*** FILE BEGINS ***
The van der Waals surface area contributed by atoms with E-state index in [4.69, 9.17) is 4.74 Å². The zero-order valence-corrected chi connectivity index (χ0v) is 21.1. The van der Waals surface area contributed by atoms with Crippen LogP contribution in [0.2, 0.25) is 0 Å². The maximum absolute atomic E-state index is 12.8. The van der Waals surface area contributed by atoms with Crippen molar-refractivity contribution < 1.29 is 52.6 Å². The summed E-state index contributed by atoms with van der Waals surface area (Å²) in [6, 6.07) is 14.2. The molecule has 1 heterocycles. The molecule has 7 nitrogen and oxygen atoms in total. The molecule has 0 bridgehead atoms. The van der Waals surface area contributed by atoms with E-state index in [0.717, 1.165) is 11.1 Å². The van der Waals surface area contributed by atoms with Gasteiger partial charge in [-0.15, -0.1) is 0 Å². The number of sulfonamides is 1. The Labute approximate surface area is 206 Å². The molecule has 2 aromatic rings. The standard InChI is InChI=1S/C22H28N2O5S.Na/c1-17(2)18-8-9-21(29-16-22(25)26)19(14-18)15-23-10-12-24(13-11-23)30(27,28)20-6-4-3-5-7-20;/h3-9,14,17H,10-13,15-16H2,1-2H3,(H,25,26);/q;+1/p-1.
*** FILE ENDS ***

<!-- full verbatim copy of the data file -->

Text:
The van der Waals surface area contributed by atoms with E-state index in [4.69, 9.17) is 4.74 Å². The zero-order valence-corrected chi connectivity index (χ0v) is 21.1. The van der Waals surface area contributed by atoms with Crippen LogP contribution in [0.2, 0.25) is 0 Å². The maximum absolute atomic E-state index is 12.8. The van der Waals surface area contributed by atoms with Crippen molar-refractivity contribution < 1.29 is 52.6 Å². The summed E-state index contributed by atoms with van der Waals surface area (Å²) in [6, 6.07) is 14.2. The molecule has 1 heterocycles. The molecule has 7 nitrogen and oxygen atoms in total. The molecule has 0 bridgehead atoms. The van der Waals surface area contributed by atoms with E-state index in [0.717, 1.165) is 11.1 Å². The van der Waals surface area contributed by atoms with Gasteiger partial charge in [-0.15, -0.1) is 0 Å². The number of sulfonamides is 1. The Labute approximate surface area is 206 Å². The molecule has 2 aromatic rings. The standard InChI is InChI=1S/C22H28N2O5S.Na/c1-17(2)18-8-9-21(29-16-22(25)26)19(14-18)15-23-10-12-24(13-11-23)30(27,28)20-6-4-3-5-7-20;/h3-9,14,17H,10-13,15-16H2,1-2H3,(H,25,26);/q;+1/p-1.